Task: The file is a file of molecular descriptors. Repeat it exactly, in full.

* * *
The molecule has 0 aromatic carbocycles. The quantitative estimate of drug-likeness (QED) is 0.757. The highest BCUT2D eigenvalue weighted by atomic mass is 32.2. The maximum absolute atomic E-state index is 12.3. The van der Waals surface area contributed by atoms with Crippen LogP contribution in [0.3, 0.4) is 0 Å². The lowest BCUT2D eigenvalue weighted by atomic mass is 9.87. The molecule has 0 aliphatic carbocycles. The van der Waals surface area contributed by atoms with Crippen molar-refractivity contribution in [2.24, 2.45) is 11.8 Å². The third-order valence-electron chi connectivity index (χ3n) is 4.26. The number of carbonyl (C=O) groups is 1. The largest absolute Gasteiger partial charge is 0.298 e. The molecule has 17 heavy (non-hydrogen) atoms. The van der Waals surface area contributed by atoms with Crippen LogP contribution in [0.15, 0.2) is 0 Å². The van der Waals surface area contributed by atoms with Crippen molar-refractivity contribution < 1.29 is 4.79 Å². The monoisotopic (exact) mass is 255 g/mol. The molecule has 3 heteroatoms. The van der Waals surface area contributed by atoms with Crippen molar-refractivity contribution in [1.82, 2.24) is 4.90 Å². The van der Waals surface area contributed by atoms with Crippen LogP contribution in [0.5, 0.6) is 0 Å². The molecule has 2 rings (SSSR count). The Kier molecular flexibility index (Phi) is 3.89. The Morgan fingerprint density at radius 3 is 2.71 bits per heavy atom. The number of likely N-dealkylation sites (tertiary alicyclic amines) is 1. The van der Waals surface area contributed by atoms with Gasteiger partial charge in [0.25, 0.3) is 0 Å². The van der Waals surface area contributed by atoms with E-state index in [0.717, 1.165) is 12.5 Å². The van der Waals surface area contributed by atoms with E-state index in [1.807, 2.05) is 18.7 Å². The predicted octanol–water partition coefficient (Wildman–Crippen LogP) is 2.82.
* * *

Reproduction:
The molecule has 0 aromatic carbocycles. The quantitative estimate of drug-likeness (QED) is 0.757. The highest BCUT2D eigenvalue weighted by atomic mass is 32.2. The maximum absolute atomic E-state index is 12.3. The van der Waals surface area contributed by atoms with Crippen LogP contribution in [0.3, 0.4) is 0 Å². The lowest BCUT2D eigenvalue weighted by atomic mass is 9.87. The molecule has 0 aliphatic carbocycles. The van der Waals surface area contributed by atoms with Crippen molar-refractivity contribution in [2.24, 2.45) is 11.8 Å². The third-order valence-electron chi connectivity index (χ3n) is 4.26. The number of carbonyl (C=O) groups is 1. The largest absolute Gasteiger partial charge is 0.298 e. The molecule has 17 heavy (non-hydrogen) atoms. The van der Waals surface area contributed by atoms with Crippen LogP contribution in [0.15, 0.2) is 0 Å². The van der Waals surface area contributed by atoms with Crippen molar-refractivity contribution < 1.29 is 4.79 Å². The monoisotopic (exact) mass is 255 g/mol. The molecule has 3 heteroatoms. The van der Waals surface area contributed by atoms with Crippen molar-refractivity contribution in [1.82, 2.24) is 4.90 Å². The van der Waals surface area contributed by atoms with Crippen LogP contribution in [0.5, 0.6) is 0 Å². The molecule has 2 rings (SSSR count). The Kier molecular flexibility index (Phi) is 3.89. The Morgan fingerprint density at radius 3 is 2.71 bits per heavy atom. The number of likely N-dealkylation sites (tertiary alicyclic amines) is 1. The van der Waals surface area contributed by atoms with Gasteiger partial charge in [0.25, 0.3) is 0 Å². The van der Waals surface area contributed by atoms with E-state index in [0.717, 1.165) is 12.5 Å². The van der Waals surface area contributed by atoms with E-state index in [1.807, 2.05) is 18.7 Å². The predicted octanol–water partition coefficient (Wildman–Crippen LogP) is 2.82.